Let me further say in reply to the post by Chopper& Jeff I said..

        “”More over I think its time the Lowys moved on… we need some new blood ..””
        “””Change is certainty needed and new leadership is needed but not without proper analysis.”””
        “””I actually blame Stephen Lowy for that part … he just keeps everything within a very tight circle…”””

        If you consider this defending FFA, Gallop & Lowy then we have a different understanding of the English language.

        What I argue a lot is when people make IMO beyond poor assumptions and treat these as fact.

        I also say that whoever and whatever form the new structure takes the issues will not go away.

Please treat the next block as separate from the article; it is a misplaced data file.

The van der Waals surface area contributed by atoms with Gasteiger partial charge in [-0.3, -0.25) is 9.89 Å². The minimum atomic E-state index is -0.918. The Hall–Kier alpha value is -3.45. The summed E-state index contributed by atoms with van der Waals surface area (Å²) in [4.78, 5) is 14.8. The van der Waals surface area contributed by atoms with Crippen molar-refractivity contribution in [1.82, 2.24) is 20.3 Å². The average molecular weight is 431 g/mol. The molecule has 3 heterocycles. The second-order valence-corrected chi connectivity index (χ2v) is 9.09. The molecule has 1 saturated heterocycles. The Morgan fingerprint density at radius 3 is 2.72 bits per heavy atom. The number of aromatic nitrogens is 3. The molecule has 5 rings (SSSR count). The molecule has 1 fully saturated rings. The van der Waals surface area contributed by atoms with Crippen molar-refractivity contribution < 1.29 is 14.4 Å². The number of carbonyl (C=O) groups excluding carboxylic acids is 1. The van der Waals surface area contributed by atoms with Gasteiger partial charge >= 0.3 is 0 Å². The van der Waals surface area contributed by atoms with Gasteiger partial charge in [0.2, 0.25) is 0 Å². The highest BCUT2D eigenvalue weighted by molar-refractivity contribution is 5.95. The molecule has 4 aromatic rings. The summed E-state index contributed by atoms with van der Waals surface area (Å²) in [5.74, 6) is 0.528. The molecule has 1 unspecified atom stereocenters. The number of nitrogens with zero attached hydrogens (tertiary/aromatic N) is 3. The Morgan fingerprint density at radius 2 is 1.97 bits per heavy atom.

I also say others have made mistakes and that everything is not the fault of the FFA.

        Essentially my argument is not that we should not change and that the Lowys should move on… more get it right and look at the errors everyone is making…. I assume you accept that others have also made errors or are you of the belief it’s only FFA…

        I used the International breaks and you argued it should not be this way we should get more … who is arguing with that … now go and convince Fox… I ask you hand on heart not the other thing do you seriously believe FFA 4 years ago did not try to get international breaks into the Fox schedule…

        I repeat if FFA decided with no penalty from Fox I will go down and throw them out … however logic an all available evidence says Foxs had a financial penalty… if I am right the debate changes ..